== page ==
Within the borders of China, there is a problem, namely the lack of empowerment of anyone other than those with Capital. If one has money, and wants to make more money, one has all the freedom one wants. New buildings and shopping centers are being constructed here everyday. Billboards and advertising are everywhere. Money rules Chengdu, more than the Communist Party.

If you don’t have money, you have the freedom to choose who you want to work for, often at long hours for low pay. It’s ironic, but the Anarchists had to struggle in Chicago at the turn of the last century to achieve an eight-hour work day, while here in an ostensibly Communist country, people typically work twelve hour days, at least. Factory shifts sometimes run as long as twenty hours. However, not everyone has work. The less fortunate lay out pieces of cloth on the street, displaying their wares: a few vegetables, DVDs, socks, watches, whatever. Spontaneous street markets pop up all over.

Incongruously, China has the stark contradiction of a ruling Communist Party overseeing free market capitalism of the most base and exploitative form. It’s really the worst of both worlds: an authoritarian State, and a ruthless capitalist market.

Walking around Chengdu, one might have no idea this is a Communist country. The only thing communistic that we’ve encountered since being here were the free carts for our luggage at the airport. Since then, nothing. You even have to pay to use a public toilet.

The market has run amok. Most of Chengdu resembles 14th Street in Manhattan, meaning lots of shops selling lots of junk. There is a push to turn the Chinese more into consumers, beyond their current role primarily as producers. As this continues, more and more junk is consumed, more waste is created, and the worse things get.

How members of the Central Committee reconcile this from a Marxist point of view, I don’t know. I’d be interested to find out. Which position paper justified this and how? It all started with former Chinese leader Deng XiaoPing, who first promoted capitalist development in the late 1970s, and it’s gotten to the point where To Get Rich is Glorious is now a Communist Party slogan. The red flag and Communist imagery are kept merely to hold the whole thing together. It’s the glue without which this country might come apart like the Soviet Union did.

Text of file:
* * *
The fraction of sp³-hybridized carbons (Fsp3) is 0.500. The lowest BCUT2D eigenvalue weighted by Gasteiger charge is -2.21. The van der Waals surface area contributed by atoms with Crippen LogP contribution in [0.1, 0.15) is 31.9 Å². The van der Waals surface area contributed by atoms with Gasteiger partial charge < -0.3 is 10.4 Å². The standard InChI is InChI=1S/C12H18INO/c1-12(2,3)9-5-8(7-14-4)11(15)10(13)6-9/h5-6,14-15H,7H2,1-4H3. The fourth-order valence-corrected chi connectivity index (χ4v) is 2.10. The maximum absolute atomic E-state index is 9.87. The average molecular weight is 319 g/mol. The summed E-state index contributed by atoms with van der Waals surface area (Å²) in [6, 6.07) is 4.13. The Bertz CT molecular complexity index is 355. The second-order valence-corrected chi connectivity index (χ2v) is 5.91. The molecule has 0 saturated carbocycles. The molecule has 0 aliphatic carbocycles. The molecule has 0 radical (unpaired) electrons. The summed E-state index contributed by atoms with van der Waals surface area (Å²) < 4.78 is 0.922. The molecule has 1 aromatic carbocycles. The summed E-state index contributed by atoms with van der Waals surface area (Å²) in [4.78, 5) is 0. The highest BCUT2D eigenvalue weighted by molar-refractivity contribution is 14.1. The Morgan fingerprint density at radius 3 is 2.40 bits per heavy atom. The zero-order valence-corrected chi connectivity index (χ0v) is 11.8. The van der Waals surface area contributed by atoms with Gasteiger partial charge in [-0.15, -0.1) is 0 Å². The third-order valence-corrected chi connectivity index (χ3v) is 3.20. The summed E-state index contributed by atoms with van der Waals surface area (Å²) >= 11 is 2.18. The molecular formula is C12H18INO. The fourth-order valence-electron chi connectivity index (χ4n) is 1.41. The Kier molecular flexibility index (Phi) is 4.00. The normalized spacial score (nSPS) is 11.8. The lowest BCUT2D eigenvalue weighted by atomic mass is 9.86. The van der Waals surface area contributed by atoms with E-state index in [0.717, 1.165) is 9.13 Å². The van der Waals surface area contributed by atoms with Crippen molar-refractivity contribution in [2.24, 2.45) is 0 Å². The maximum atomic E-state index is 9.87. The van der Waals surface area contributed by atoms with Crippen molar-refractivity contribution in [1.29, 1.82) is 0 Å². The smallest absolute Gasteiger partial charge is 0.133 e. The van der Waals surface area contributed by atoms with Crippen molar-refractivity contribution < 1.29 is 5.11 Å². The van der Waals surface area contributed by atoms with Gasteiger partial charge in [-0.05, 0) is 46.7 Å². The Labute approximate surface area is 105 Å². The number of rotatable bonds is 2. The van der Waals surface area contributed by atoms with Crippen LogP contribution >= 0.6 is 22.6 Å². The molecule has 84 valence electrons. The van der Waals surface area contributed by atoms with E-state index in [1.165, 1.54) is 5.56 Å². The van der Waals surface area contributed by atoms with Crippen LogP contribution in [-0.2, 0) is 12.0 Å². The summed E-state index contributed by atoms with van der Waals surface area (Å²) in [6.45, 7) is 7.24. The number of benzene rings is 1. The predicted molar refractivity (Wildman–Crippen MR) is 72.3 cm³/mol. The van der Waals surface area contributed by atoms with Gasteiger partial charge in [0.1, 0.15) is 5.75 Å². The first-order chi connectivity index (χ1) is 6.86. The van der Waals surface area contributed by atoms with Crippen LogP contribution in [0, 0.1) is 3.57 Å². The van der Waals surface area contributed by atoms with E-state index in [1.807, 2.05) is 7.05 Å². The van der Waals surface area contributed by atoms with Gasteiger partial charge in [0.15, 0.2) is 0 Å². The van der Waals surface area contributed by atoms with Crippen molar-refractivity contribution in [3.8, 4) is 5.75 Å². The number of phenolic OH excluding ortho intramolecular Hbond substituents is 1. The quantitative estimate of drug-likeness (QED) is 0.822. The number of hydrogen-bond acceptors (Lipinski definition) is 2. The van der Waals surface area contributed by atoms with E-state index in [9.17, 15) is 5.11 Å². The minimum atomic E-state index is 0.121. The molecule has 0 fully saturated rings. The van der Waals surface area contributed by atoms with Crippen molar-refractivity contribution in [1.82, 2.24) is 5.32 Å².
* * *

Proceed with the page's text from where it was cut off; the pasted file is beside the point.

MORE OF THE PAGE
Before arriving we read about the level of social unrest, of demonstrations and riots going on everyday, but as of yet China seems to be living up to its rulers’ emphasis on the importance of “social harmony.” The most popular political t-shirt is of Che Guevara. You see him on young people’s shirts, and on bags and magazine covers. Next to that we’ve seen maybe three or four circle-A shirts, and one F*ck Police, Ireland Rules jacket – we’re not sure that jacket wearer realized the import of the message he was displaying all over town. Otherwise there are no signs of political opinion anywhere. No one here has bumper stickers or political buttons. The only people handing out flyers are those advertising stores’ promotions. You never see anyone tabling, much less holding a rally or protest.

Surveillance Camera
A surveillance camera in Kanding.

China is leading the world in employing surveillance technology, supplied by Western companies. They have cameras everywhere, and employ tens of thousands for monitoring and censoring the internet, including this site. They even have a new technology utilizing cameras and computers which monitor peoples’ movements which, when detecting signs indicating people gathering for a possible protest action, notifies local police to be dispatched. We saw plenty of cameras and police in Kanding, where there is a large Tibetan population.

Lara and I have talked about China being the future of the planet: heavily populated, filled with lots of stuff, most of which doesn’t work, dead rivers and no sky, dirty air, congested streets, ugly buildings, inhabited by people living a drab and largely meaningless existence ruled by the market. I tend to be generally optimistic about the future, but being in China is really testing that. Often one can put ones’ hope for the future in young peoples’ hands. Here, most young people have an energy similar to that of those in American shopping malls. The main orientation seems to be toward fashion and consumption. There’s a real infantilization of people here: lots of cheesy cartoons on the TVs on the public buses, lots of school kid fashion and “cute” things everywhere; little mouse ears on all the children; cartoon characters on products and in advertising. Mickey Mouse is very popular. You get the idea. It may be that this will run its course, and people will realize they’ve been had. Perhaps at some point the spirit of ’89 will return, and people here will want more from life than Starbucks and McDonalds. Only time, and what people do with it, will tell.